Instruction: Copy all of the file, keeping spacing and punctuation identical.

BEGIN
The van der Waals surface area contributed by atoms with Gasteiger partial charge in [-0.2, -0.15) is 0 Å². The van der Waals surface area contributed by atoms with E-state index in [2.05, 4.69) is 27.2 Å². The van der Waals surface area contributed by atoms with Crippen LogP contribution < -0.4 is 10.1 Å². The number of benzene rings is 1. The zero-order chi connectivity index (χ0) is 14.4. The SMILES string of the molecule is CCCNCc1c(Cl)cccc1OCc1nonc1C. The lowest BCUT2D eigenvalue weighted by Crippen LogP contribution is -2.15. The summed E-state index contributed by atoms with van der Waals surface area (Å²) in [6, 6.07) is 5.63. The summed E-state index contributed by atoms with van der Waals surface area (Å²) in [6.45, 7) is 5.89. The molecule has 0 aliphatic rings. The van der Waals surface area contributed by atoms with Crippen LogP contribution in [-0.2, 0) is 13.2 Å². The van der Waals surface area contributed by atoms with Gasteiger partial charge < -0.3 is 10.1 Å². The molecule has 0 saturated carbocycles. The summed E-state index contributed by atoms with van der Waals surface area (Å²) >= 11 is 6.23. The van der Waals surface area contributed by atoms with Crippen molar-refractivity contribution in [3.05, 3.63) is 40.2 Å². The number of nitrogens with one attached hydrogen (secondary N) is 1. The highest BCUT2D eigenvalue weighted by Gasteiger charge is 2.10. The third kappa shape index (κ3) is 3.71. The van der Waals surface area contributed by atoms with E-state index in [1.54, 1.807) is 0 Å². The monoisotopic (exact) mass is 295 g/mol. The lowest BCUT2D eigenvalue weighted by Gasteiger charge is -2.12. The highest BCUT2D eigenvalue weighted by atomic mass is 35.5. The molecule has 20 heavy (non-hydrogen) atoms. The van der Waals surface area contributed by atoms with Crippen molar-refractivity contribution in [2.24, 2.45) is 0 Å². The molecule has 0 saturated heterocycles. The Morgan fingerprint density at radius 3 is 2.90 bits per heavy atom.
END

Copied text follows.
The van der Waals surface area contributed by atoms with Gasteiger partial charge in [-0.2, -0.15) is 0 Å². The van der Waals surface area contributed by atoms with E-state index in [2.05, 4.69) is 27.2 Å². The van der Waals surface area contributed by atoms with Crippen LogP contribution < -0.4 is 10.1 Å². The number of benzene rings is 1. The zero-order chi connectivity index (χ0) is 14.4. The SMILES string of the molecule is CCCNCc1c(Cl)cccc1OCc1nonc1C. The lowest BCUT2D eigenvalue weighted by Crippen LogP contribution is -2.15. The summed E-state index contributed by atoms with van der Waals surface area (Å²) in [6, 6.07) is 5.63. The summed E-state index contributed by atoms with van der Waals surface area (Å²) in [6.45, 7) is 5.89. The molecule has 0 aliphatic rings. The van der Waals surface area contributed by atoms with Crippen LogP contribution in [-0.2, 0) is 13.2 Å². The van der Waals surface area contributed by atoms with Gasteiger partial charge < -0.3 is 10.1 Å². The molecule has 0 saturated carbocycles. The summed E-state index contributed by atoms with van der Waals surface area (Å²) >= 11 is 6.23. The van der Waals surface area contributed by atoms with Crippen molar-refractivity contribution in [3.05, 3.63) is 40.2 Å². The number of nitrogens with one attached hydrogen (secondary N) is 1. The highest BCUT2D eigenvalue weighted by Gasteiger charge is 2.10. The third kappa shape index (κ3) is 3.71. The van der Waals surface area contributed by atoms with E-state index in [1.54, 1.807) is 0 Å². The monoisotopic (exact) mass is 295 g/mol. The lowest BCUT2D eigenvalue weighted by Gasteiger charge is -2.12. The highest BCUT2D eigenvalue weighted by atomic mass is 35.5. The molecule has 20 heavy (non-hydrogen) atoms. The van der Waals surface area contributed by atoms with Crippen molar-refractivity contribution in [2.24, 2.45) is 0 Å². The molecule has 0 saturated heterocycles. The Morgan fingerprint density at radius 3 is 2.90 bits per heavy atom.